Are you still close?

Yes. But I mean, he doesn’t like to be in public. He doesn’t even have social media. He won’t answer the phone. But then he’ll show up like he was there the whole time. When I go to Paris we try to see each other. Even when I just have a layover, he’ll come to the airport, and even if it’s for 30 minutes, we meet up.

What do you remember most from your first MMA fight?

My first-ever MMA fight was so strange. I went into Crossfight, which is now MMA Factory, and Fernand Lopez was the coach there. I was training there and Fernand told me, ‘We have this MMA tournament.’ I didn’t want anything to do with MMA at first. But I was like, ‘Since I’m here, let me try it.’ I took a fight four months after I started MMA. I was fighting a guy and I was so strong that when he went down, I just grabbed his hand and twisted it. I didn’t even know what I was doing.

Fast-forward to now, you finally get to defend your heavyweight title against Ciryl Gane. Is this the biggest fight of your career?

Every fight is the biggest fight in your career. That’s how you approach fights better. There are no small fights. Because every fight in the long term makes you who you are. That very first fight that I fought eight years ago without knowing anything about MMA, to this day that contributed to defining my career. And the fight this weekend will contribute. Every fight is the most important fight of my career. At this point, I trust myself. I trust my skills. I really believe that I’m the world champion for a reason. I’m ready to prove it.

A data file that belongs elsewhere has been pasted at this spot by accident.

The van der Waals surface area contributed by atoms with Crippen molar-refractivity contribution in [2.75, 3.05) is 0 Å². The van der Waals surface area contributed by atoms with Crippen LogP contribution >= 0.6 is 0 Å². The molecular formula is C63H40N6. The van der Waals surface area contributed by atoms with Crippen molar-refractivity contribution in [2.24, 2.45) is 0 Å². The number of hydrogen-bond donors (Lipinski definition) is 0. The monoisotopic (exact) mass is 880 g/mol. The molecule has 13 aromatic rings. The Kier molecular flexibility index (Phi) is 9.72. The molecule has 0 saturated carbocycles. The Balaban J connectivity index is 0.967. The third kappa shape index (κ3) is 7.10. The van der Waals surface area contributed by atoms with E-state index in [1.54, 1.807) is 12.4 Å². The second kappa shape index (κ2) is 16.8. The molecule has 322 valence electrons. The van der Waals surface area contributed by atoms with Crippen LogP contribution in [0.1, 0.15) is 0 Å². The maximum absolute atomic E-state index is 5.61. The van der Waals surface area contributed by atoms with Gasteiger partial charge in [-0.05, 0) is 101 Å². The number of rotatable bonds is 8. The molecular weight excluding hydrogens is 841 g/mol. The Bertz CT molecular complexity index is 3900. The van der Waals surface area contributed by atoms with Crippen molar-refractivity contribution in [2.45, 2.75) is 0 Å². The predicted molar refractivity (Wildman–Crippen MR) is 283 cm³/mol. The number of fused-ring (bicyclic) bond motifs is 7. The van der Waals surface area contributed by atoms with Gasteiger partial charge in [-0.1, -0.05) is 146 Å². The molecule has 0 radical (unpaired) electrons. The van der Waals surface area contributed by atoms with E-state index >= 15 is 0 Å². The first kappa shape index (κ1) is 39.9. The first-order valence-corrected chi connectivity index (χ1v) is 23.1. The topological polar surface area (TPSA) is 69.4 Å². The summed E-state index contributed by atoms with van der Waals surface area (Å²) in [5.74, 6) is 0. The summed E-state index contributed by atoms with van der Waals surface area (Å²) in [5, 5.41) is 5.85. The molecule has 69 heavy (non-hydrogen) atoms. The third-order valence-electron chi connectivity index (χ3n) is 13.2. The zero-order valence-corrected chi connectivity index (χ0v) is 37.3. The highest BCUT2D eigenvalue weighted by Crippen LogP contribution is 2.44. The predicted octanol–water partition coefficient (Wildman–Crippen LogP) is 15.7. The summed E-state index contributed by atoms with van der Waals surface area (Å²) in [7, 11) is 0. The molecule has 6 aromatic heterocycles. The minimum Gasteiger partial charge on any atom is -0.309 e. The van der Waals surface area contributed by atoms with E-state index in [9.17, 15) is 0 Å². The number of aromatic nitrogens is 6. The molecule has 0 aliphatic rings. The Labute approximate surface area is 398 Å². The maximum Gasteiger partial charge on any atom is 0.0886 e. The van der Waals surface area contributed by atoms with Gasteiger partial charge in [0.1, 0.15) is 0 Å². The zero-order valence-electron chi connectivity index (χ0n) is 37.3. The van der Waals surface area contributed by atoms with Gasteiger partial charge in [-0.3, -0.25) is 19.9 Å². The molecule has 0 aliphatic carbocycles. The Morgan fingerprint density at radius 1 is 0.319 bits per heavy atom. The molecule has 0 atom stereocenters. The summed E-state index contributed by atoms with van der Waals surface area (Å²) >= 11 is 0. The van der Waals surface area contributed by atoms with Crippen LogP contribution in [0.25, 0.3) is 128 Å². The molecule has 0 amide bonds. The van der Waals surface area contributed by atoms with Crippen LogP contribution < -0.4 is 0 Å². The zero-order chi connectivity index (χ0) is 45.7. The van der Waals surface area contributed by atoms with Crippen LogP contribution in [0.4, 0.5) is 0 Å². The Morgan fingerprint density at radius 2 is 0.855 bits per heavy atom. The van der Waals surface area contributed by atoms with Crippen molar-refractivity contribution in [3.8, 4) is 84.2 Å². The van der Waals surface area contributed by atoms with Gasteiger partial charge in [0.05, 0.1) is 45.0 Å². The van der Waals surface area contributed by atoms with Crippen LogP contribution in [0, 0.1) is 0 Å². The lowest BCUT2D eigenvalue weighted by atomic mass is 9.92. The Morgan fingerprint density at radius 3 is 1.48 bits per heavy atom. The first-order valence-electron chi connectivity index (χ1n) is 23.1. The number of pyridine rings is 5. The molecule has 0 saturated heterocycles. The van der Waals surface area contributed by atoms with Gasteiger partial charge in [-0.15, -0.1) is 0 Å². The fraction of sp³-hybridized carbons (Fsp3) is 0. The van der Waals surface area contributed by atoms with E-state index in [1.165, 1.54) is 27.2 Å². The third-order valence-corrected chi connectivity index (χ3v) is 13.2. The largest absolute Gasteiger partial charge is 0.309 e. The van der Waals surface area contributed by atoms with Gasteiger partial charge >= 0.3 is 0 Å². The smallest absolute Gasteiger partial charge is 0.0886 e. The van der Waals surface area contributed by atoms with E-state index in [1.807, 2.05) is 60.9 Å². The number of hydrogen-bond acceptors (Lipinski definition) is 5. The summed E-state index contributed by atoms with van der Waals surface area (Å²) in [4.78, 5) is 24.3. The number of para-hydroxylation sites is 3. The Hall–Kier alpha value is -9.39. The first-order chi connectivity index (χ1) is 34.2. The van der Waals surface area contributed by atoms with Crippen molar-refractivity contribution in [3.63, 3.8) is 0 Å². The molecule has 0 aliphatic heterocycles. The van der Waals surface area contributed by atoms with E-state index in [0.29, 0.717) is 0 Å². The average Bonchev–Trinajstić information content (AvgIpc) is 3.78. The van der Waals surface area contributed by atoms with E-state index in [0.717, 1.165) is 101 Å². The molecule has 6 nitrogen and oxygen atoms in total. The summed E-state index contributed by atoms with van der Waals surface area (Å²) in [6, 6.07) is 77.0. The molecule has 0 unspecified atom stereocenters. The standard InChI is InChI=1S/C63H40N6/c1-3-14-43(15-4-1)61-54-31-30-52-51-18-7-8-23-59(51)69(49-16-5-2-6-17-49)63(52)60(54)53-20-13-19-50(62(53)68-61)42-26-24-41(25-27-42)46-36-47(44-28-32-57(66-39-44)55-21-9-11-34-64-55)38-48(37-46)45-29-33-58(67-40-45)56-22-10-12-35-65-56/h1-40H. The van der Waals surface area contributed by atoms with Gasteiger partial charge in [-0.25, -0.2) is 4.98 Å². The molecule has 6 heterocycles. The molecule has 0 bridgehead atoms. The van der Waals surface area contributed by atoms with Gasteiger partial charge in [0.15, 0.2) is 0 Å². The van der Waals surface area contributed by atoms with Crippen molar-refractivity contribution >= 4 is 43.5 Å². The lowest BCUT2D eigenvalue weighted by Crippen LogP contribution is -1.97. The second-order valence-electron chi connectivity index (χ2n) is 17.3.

What will it take to remain the world champion?

A victory. [Laughs] All it will take is a victory.

What do you hope the future holds from a fighting standpoint? Is there anything else you’d like to accomplish?

Boxing, definitely. That has always been my goal. Boxing was my first dream. I can’t say now, because I don’t know exactly what the rest of this year is going to look like. But maybe by next year, I can really consider boxing. 

Outside of the octagon, what has it meant to you to receive support from Gymshark for your foundation’s efforts in Cameroon?

I’ve had a gym for my community in my village of Cameroon for over three years now. My goal is expanding. I have another gym in a different city [Buea, Cameroon] that I’m opening for other kids. That’s where Gymshark is coming in to help, as well as with my current gym, by outfitting kids there who can’t afford it.

Do you see yourself in the kids that come to your gym?

I see myself in all of them, because they are all exactly what I was. Dreamers with nothing but dreams. That’s why I built my first gym. Because I can relate to their stories. There’s nothing that they are going through that I don’t know.

Aaron Dodson is a sports and culture writer at . He primarily writes on sneakers/apparel and hosts the platform’s “Sneaker Box” video series. During Michael Jordan’s two seasons playing for the Washington Wizards in the early 2000s, the “Flint” Air Jordan 9s sparked his passion for kicks.